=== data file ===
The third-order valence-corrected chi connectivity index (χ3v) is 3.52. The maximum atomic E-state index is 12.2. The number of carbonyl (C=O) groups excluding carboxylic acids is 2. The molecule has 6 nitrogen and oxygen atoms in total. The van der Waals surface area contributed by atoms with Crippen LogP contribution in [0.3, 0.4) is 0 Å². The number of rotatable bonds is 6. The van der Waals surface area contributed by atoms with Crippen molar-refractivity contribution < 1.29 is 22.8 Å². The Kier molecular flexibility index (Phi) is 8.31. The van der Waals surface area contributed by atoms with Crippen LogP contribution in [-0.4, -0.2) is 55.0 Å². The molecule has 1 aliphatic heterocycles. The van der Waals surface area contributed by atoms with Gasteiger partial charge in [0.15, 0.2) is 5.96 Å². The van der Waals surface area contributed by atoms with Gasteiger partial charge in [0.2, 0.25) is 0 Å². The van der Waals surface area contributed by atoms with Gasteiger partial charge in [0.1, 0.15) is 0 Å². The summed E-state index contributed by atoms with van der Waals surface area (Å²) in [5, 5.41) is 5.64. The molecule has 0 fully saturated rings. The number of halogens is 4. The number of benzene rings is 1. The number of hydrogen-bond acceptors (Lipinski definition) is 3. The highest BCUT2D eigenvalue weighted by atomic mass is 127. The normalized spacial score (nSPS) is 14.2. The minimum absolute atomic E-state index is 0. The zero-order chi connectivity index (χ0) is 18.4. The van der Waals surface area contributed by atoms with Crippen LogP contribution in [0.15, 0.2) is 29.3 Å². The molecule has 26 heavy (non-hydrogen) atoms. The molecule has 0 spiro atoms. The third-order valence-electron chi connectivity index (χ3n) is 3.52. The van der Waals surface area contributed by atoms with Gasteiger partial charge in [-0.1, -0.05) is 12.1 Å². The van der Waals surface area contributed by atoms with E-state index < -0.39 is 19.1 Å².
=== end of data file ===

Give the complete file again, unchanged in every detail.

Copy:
The third-order valence-corrected chi connectivity index (χ3v) is 3.52. The maximum atomic E-state index is 12.2. The number of carbonyl (C=O) groups excluding carboxylic acids is 2. The molecule has 6 nitrogen and oxygen atoms in total. The van der Waals surface area contributed by atoms with Crippen LogP contribution in [0.3, 0.4) is 0 Å². The number of rotatable bonds is 6. The van der Waals surface area contributed by atoms with Crippen molar-refractivity contribution < 1.29 is 22.8 Å². The Kier molecular flexibility index (Phi) is 8.31. The van der Waals surface area contributed by atoms with Crippen LogP contribution in [-0.4, -0.2) is 55.0 Å². The molecule has 1 aliphatic heterocycles. The van der Waals surface area contributed by atoms with Gasteiger partial charge in [0.15, 0.2) is 5.96 Å². The van der Waals surface area contributed by atoms with Gasteiger partial charge in [0.2, 0.25) is 0 Å². The van der Waals surface area contributed by atoms with Gasteiger partial charge in [0.1, 0.15) is 0 Å². The summed E-state index contributed by atoms with van der Waals surface area (Å²) in [5, 5.41) is 5.64. The molecule has 0 fully saturated rings. The number of halogens is 4. The number of benzene rings is 1. The number of hydrogen-bond acceptors (Lipinski definition) is 3. The highest BCUT2D eigenvalue weighted by atomic mass is 127. The normalized spacial score (nSPS) is 14.2. The minimum absolute atomic E-state index is 0. The zero-order chi connectivity index (χ0) is 18.4. The van der Waals surface area contributed by atoms with Crippen LogP contribution in [0.15, 0.2) is 29.3 Å². The molecule has 26 heavy (non-hydrogen) atoms. The molecule has 0 spiro atoms. The third-order valence-electron chi connectivity index (χ3n) is 3.52. The van der Waals surface area contributed by atoms with Gasteiger partial charge in [-0.1, -0.05) is 12.1 Å². The van der Waals surface area contributed by atoms with E-state index < -0.39 is 19.1 Å².